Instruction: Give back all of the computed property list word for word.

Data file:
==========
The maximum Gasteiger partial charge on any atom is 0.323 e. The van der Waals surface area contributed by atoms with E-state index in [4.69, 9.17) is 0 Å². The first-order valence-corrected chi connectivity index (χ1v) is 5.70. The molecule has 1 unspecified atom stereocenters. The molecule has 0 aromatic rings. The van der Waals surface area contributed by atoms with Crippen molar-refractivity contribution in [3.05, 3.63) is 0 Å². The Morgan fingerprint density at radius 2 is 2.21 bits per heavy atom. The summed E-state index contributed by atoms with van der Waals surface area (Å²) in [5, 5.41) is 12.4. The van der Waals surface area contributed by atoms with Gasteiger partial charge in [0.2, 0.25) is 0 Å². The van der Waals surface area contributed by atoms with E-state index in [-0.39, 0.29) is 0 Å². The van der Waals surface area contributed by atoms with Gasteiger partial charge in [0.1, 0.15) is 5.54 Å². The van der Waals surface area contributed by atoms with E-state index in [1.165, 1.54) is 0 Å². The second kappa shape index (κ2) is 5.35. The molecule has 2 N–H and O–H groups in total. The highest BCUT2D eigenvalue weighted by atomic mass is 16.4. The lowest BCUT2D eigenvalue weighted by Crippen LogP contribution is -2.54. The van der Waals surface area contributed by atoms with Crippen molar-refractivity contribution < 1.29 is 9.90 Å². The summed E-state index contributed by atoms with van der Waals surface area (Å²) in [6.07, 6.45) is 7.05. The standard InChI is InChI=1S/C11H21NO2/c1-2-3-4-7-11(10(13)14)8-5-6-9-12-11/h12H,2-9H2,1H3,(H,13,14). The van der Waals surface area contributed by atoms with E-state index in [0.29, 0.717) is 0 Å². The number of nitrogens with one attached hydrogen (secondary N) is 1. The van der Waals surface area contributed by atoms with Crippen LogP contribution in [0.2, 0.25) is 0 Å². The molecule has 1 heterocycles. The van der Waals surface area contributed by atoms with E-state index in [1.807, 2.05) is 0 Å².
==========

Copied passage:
The maximum Gasteiger partial charge on any atom is 0.323 e. The van der Waals surface area contributed by atoms with E-state index in [4.69, 9.17) is 0 Å². The first-order valence-corrected chi connectivity index (χ1v) is 5.70. The molecule has 1 unspecified atom stereocenters. The molecule has 0 aromatic rings. The van der Waals surface area contributed by atoms with Crippen molar-refractivity contribution in [3.05, 3.63) is 0 Å². The Morgan fingerprint density at radius 2 is 2.21 bits per heavy atom. The summed E-state index contributed by atoms with van der Waals surface area (Å²) in [5, 5.41) is 12.4. The van der Waals surface area contributed by atoms with Gasteiger partial charge in [0.2, 0.25) is 0 Å². The van der Waals surface area contributed by atoms with E-state index in [-0.39, 0.29) is 0 Å². The van der Waals surface area contributed by atoms with Gasteiger partial charge in [0.1, 0.15) is 5.54 Å². The van der Waals surface area contributed by atoms with E-state index in [1.165, 1.54) is 0 Å². The second kappa shape index (κ2) is 5.35. The molecule has 2 N–H and O–H groups in total. The highest BCUT2D eigenvalue weighted by atomic mass is 16.4. The lowest BCUT2D eigenvalue weighted by Crippen LogP contribution is -2.54. The van der Waals surface area contributed by atoms with Crippen molar-refractivity contribution < 1.29 is 9.90 Å². The summed E-state index contributed by atoms with van der Waals surface area (Å²) in [6.07, 6.45) is 7.05. The standard InChI is InChI=1S/C11H21NO2/c1-2-3-4-7-11(10(13)14)8-5-6-9-12-11/h12H,2-9H2,1H3,(H,13,14). The van der Waals surface area contributed by atoms with E-state index in [0.29, 0.717) is 0 Å². The number of nitrogens with one attached hydrogen (secondary N) is 1. The van der Waals surface area contributed by atoms with Crippen LogP contribution in [0.2, 0.25) is 0 Å². The molecule has 1 heterocycles. The van der Waals surface area contributed by atoms with E-state index in [1.807, 2.05) is 0 Å².